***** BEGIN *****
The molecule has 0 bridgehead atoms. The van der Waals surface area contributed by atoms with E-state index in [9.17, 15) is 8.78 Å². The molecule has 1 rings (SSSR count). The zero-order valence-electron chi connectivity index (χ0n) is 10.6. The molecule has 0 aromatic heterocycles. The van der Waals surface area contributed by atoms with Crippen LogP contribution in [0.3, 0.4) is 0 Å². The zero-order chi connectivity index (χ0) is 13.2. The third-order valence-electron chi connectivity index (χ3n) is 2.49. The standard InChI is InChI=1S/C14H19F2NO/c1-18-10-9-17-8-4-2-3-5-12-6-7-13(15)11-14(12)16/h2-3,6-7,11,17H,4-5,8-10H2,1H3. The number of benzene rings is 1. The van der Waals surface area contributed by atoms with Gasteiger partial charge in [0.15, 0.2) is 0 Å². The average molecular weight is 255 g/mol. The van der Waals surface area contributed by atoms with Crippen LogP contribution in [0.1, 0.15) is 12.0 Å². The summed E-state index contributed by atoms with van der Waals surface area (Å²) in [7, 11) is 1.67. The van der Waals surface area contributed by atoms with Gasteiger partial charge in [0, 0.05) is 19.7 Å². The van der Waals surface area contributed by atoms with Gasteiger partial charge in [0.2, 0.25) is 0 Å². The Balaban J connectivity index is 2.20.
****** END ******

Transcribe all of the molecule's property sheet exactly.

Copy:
The molecule has 0 bridgehead atoms. The van der Waals surface area contributed by atoms with E-state index in [9.17, 15) is 8.78 Å². The molecule has 1 rings (SSSR count). The zero-order valence-electron chi connectivity index (χ0n) is 10.6. The molecule has 0 aromatic heterocycles. The van der Waals surface area contributed by atoms with Crippen LogP contribution in [0.3, 0.4) is 0 Å². The zero-order chi connectivity index (χ0) is 13.2. The third-order valence-electron chi connectivity index (χ3n) is 2.49. The standard InChI is InChI=1S/C14H19F2NO/c1-18-10-9-17-8-4-2-3-5-12-6-7-13(15)11-14(12)16/h2-3,6-7,11,17H,4-5,8-10H2,1H3. The number of benzene rings is 1. The van der Waals surface area contributed by atoms with Gasteiger partial charge in [0.15, 0.2) is 0 Å². The average molecular weight is 255 g/mol. The van der Waals surface area contributed by atoms with Crippen LogP contribution in [0.1, 0.15) is 12.0 Å². The summed E-state index contributed by atoms with van der Waals surface area (Å²) in [7, 11) is 1.67. The van der Waals surface area contributed by atoms with Gasteiger partial charge in [0, 0.05) is 19.7 Å². The van der Waals surface area contributed by atoms with Gasteiger partial charge in [0.2, 0.25) is 0 Å². The Balaban J connectivity index is 2.20.